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Old 16th February 2012, 10:40 AM   #1
zdr is offline zdr  Belgium
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Default LM4562 based headphone amp

This is something I use everyday that sounds just right for me, but I am trying to make things a bit tidier so I redesigned the board from scratch. I plan to use LM4562 in a can which allegedly sounds better. Before it goes into homebrew pcb production, I would like to get the community's view of this design, in case I made some stupid mistakes. If someone finds it useful, I can also make eagle files available for everyone.
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Old 16th February 2012, 11:13 AM   #2
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please post copper side in pdf for diy use.
thanks.
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Old 16th February 2012, 02:32 PM   #3
agdr is offline agdr  United States
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It looks like you are using +/-12Vdc power supply rails and a stage gain of 10x. What impedance of headphones or IEMs are you using the circuit with?

One suggestion for driving lower impedance phones would be to substitute a 70mA/channel NJM4556, like used in the O2 headphone amp, in place of the 20mA/channel LM4562, then drop the output resistors to 10 ohms or so.

http://www.google.com/url?sa=t&rct=j...xLoy5w&cad=rja (NJM4556 datasheet)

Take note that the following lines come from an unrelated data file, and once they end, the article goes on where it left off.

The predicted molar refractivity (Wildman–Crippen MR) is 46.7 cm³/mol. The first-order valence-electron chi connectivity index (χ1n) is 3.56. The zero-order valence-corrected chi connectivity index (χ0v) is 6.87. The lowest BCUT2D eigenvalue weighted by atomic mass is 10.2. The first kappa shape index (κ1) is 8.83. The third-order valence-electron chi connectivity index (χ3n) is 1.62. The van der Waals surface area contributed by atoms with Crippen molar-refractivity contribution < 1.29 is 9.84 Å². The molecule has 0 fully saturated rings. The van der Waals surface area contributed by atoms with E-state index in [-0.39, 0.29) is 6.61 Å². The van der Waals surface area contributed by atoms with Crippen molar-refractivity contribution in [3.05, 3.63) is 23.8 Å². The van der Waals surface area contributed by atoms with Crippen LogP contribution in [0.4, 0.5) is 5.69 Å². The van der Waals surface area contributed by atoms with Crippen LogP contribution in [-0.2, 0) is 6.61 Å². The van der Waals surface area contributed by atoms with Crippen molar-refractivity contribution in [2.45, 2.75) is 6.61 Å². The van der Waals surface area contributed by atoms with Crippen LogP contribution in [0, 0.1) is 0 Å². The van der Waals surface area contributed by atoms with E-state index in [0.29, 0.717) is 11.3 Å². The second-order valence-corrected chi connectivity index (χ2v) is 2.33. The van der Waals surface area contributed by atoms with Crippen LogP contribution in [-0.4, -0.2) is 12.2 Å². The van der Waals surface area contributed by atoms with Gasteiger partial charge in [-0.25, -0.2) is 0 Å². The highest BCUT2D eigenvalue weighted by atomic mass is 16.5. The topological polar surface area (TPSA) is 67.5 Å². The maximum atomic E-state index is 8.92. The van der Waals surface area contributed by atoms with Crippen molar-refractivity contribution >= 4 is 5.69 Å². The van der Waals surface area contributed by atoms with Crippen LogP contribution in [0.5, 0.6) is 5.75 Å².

The pin-out on the two chips are the same so you could just swap back and forth. You could even socket those 100R output resistors with 0.1 headers.

Here is a TO-99 to DIP adapter so you could still use that metal can version of the LM4562 with the DIP socket:

http://cimarrontechnology.com/to-99t...n020601-1.aspx

The metal cans really are supposed to sound better. I saw an post or article somewhere along the way, a few years ago, from someone who worked at National saying the group was going to look into why that was, but about that time National disbanded the audio group.

Last edited by agdr; 16th February 2012 at 02:58 PM.
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Old 16th February 2012, 05:53 PM   #4
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Quote:
Originally Posted by agdr View Post
The metal cans really are supposed to sound better. I saw an post or article somewhere along the way, a few years ago, from someone who worked at National saying the group was going to look into why that was, but about that time National disbanded the audio group.